Mr JOHNSTON - But let me emphasise the reason for this is that our police officers have been trying to do exactly the right thing and have it spot on in the interests of the victim. That is what it is all about.
Mr DEAN - There is no suggestion that they are wasting their time or that they are putting in extra time that they should not do.
Mr JOHNSTON - One of the positive signs is that the overtime in relation to family violence incidents has reduced by about a third over the last couple of years. That would suggest that there is a reduction in the amount of excessive time being spent.
Mr FINCH - In respect of special training that might have been afforded your police force now, they are dealing with this new initiative of the Safe at Home policy and enforcing that. We knew that there were difficulties early in the piece in getting the changeover to the new operations and the new way of handling things. Has there been extra training undertaken for police officers to deal with this specific way of handling these issues? Is there any training in psychology in respect of this particular issue to increase the knowledge and empower police more in the issue they are dealing with?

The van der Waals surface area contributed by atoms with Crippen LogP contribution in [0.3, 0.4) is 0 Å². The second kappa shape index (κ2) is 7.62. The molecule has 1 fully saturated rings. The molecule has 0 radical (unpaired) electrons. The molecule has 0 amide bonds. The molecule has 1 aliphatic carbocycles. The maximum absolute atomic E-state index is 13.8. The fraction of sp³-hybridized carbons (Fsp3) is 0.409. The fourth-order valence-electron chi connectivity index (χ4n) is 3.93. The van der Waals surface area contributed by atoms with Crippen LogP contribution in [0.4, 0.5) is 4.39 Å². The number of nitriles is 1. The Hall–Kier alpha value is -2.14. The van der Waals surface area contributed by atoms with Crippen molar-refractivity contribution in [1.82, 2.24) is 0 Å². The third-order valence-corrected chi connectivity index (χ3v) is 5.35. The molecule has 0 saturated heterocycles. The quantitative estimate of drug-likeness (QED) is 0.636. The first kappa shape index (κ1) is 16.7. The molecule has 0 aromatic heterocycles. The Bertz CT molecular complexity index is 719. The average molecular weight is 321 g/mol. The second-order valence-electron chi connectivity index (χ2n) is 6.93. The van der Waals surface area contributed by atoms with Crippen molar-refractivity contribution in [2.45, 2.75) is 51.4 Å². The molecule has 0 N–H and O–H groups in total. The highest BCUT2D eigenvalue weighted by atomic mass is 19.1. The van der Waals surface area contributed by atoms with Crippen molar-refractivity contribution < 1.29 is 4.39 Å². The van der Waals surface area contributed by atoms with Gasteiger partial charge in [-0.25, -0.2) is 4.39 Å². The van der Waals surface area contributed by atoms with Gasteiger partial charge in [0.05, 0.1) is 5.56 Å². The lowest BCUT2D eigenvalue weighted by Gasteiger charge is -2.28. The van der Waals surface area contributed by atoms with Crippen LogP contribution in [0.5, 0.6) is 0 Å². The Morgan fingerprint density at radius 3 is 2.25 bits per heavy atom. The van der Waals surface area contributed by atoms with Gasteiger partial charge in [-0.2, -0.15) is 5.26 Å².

Mr JOHNSTON - The answer to your first question is, yes, there is specific training. There is a much higher level of training for those in the victims safety response teams, who are dealing with this all the time. Operational police officers have all received additional training in relation to family violence legislation and how to handle incidents. It was delivered by an outside provider and I can say it was of a very high quality. That is ongoing. All our recruit courses have the same training as they come into the system. We spend around $115 000 to $120 000 a year on training and administration as part of our approach to family violence. An element of that, of course, is the psychology of how to handle people and incidents as opposed to psychology per se.
Mr FINCH - And how to recognise that they are being mislead or if there is a false accusation -
Mr JOHNSTON - I would like to think that is part of their ordinary training, Mr Finch, but we don't always get that right, I might add.